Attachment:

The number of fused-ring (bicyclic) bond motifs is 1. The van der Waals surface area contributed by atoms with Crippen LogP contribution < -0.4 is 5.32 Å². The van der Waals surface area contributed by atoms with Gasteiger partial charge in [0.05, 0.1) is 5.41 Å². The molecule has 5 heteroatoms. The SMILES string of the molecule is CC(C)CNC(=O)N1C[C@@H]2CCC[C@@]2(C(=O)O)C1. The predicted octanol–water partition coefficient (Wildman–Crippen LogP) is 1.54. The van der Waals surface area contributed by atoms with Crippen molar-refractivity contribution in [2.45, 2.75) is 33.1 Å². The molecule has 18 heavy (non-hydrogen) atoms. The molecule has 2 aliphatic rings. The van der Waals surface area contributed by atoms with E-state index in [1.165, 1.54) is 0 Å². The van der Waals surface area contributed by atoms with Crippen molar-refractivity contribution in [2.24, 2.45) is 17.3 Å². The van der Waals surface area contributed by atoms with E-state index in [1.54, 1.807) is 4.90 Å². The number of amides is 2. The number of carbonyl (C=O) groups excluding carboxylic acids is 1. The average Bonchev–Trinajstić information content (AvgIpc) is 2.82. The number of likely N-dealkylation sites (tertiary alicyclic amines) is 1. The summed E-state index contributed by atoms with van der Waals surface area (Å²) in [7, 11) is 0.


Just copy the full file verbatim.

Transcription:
The number of fused-ring (bicyclic) bond motifs is 1. The van der Waals surface area contributed by atoms with Crippen LogP contribution < -0.4 is 5.32 Å². The van der Waals surface area contributed by atoms with Gasteiger partial charge in [0.05, 0.1) is 5.41 Å². The molecule has 5 heteroatoms. The SMILES string of the molecule is CC(C)CNC(=O)N1C[C@@H]2CCC[C@@]2(C(=O)O)C1. The predicted octanol–water partition coefficient (Wildman–Crippen LogP) is 1.54. The van der Waals surface area contributed by atoms with Crippen molar-refractivity contribution in [2.45, 2.75) is 33.1 Å². The molecule has 18 heavy (non-hydrogen) atoms. The molecule has 2 aliphatic rings. The van der Waals surface area contributed by atoms with E-state index in [1.165, 1.54) is 0 Å². The van der Waals surface area contributed by atoms with Crippen molar-refractivity contribution in [2.24, 2.45) is 17.3 Å². The van der Waals surface area contributed by atoms with E-state index in [1.54, 1.807) is 4.90 Å². The number of amides is 2. The number of carbonyl (C=O) groups excluding carboxylic acids is 1. The average Bonchev–Trinajstić information content (AvgIpc) is 2.82. The number of likely N-dealkylation sites (tertiary alicyclic amines) is 1. The summed E-state index contributed by atoms with van der Waals surface area (Å²) in [7, 11) is 0.